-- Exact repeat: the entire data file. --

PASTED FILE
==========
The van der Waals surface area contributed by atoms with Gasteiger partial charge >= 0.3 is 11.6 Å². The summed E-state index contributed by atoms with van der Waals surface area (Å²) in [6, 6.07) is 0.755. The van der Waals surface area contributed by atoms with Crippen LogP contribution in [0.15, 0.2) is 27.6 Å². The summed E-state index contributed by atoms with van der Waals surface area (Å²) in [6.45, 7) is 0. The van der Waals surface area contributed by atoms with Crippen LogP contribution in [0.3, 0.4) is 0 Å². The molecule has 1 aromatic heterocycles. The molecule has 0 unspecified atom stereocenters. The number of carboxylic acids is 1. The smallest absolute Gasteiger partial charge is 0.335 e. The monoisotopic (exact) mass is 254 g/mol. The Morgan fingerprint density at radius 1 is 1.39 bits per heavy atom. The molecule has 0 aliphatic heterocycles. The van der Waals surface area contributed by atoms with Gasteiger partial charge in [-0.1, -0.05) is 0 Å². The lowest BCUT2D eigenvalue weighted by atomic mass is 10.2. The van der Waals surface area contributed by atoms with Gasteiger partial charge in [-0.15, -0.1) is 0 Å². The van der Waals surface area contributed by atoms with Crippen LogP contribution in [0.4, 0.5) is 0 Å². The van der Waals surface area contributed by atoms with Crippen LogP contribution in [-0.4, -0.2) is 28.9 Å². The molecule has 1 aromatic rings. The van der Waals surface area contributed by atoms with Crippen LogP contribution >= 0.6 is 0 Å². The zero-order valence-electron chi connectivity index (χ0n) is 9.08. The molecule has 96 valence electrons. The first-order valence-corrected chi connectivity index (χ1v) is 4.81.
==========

The van der Waals surface area contributed by atoms with Gasteiger partial charge >= 0.3 is 11.6 Å². The summed E-state index contributed by atoms with van der Waals surface area (Å²) in [6, 6.07) is 0.755. The van der Waals surface area contributed by atoms with Crippen LogP contribution in [0.15, 0.2) is 27.6 Å². The summed E-state index contributed by atoms with van der Waals surface area (Å²) in [6.45, 7) is 0. The van der Waals surface area contributed by atoms with Crippen LogP contribution in [0.3, 0.4) is 0 Å². The molecule has 1 aromatic heterocycles. The molecule has 0 unspecified atom stereocenters. The number of carboxylic acids is 1. The smallest absolute Gasteiger partial charge is 0.335 e. The monoisotopic (exact) mass is 254 g/mol. The Morgan fingerprint density at radius 1 is 1.39 bits per heavy atom. The molecule has 0 aliphatic heterocycles. The van der Waals surface area contributed by atoms with Gasteiger partial charge in [-0.1, -0.05) is 0 Å². The lowest BCUT2D eigenvalue weighted by atomic mass is 10.2. The van der Waals surface area contributed by atoms with Gasteiger partial charge in [-0.15, -0.1) is 0 Å². The van der Waals surface area contributed by atoms with Crippen LogP contribution in [0.4, 0.5) is 0 Å². The van der Waals surface area contributed by atoms with Crippen LogP contribution in [-0.4, -0.2) is 28.9 Å². The molecule has 1 aromatic rings. The van der Waals surface area contributed by atoms with Crippen LogP contribution >= 0.6 is 0 Å². The zero-order valence-electron chi connectivity index (χ0n) is 9.08. The molecule has 96 valence electrons. The first-order valence-corrected chi connectivity index (χ1v) is 4.81.